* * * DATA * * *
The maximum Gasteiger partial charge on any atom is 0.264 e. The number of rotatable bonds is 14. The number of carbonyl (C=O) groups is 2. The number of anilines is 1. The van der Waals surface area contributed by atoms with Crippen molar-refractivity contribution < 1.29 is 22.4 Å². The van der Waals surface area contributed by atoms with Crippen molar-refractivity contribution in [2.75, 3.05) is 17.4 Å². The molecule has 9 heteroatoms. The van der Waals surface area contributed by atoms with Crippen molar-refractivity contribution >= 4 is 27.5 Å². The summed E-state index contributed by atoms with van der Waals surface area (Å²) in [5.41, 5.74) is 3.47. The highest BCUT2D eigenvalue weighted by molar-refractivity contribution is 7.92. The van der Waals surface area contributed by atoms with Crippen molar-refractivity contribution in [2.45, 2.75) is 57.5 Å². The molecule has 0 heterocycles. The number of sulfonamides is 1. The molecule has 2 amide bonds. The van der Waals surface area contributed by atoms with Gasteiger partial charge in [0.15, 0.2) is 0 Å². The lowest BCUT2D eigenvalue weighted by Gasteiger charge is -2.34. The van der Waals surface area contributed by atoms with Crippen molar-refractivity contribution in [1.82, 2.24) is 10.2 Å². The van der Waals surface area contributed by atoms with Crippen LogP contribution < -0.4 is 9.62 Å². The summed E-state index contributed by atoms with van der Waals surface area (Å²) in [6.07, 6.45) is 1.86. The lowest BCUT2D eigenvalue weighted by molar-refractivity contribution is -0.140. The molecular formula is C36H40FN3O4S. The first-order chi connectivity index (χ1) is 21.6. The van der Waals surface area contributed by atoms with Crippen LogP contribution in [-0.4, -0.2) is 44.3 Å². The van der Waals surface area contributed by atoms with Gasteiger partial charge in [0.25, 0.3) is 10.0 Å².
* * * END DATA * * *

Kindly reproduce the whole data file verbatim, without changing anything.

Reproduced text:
The maximum Gasteiger partial charge on any atom is 0.264 e. The number of rotatable bonds is 14. The number of carbonyl (C=O) groups is 2. The number of anilines is 1. The van der Waals surface area contributed by atoms with Crippen molar-refractivity contribution < 1.29 is 22.4 Å². The van der Waals surface area contributed by atoms with Crippen molar-refractivity contribution in [2.75, 3.05) is 17.4 Å². The molecule has 9 heteroatoms. The van der Waals surface area contributed by atoms with Crippen molar-refractivity contribution >= 4 is 27.5 Å². The summed E-state index contributed by atoms with van der Waals surface area (Å²) in [5.41, 5.74) is 3.47. The highest BCUT2D eigenvalue weighted by molar-refractivity contribution is 7.92. The van der Waals surface area contributed by atoms with Crippen molar-refractivity contribution in [2.45, 2.75) is 57.5 Å². The molecule has 0 heterocycles. The number of sulfonamides is 1. The molecule has 2 amide bonds. The van der Waals surface area contributed by atoms with Gasteiger partial charge in [0.15, 0.2) is 0 Å². The lowest BCUT2D eigenvalue weighted by Gasteiger charge is -2.34. The van der Waals surface area contributed by atoms with Crippen molar-refractivity contribution in [1.82, 2.24) is 10.2 Å². The van der Waals surface area contributed by atoms with Crippen LogP contribution < -0.4 is 9.62 Å². The summed E-state index contributed by atoms with van der Waals surface area (Å²) in [6.07, 6.45) is 1.86. The lowest BCUT2D eigenvalue weighted by molar-refractivity contribution is -0.140. The molecular formula is C36H40FN3O4S. The first-order chi connectivity index (χ1) is 21.6. The van der Waals surface area contributed by atoms with Crippen LogP contribution in [-0.4, -0.2) is 44.3 Å². The van der Waals surface area contributed by atoms with Gasteiger partial charge in [0.25, 0.3) is 10.0 Å².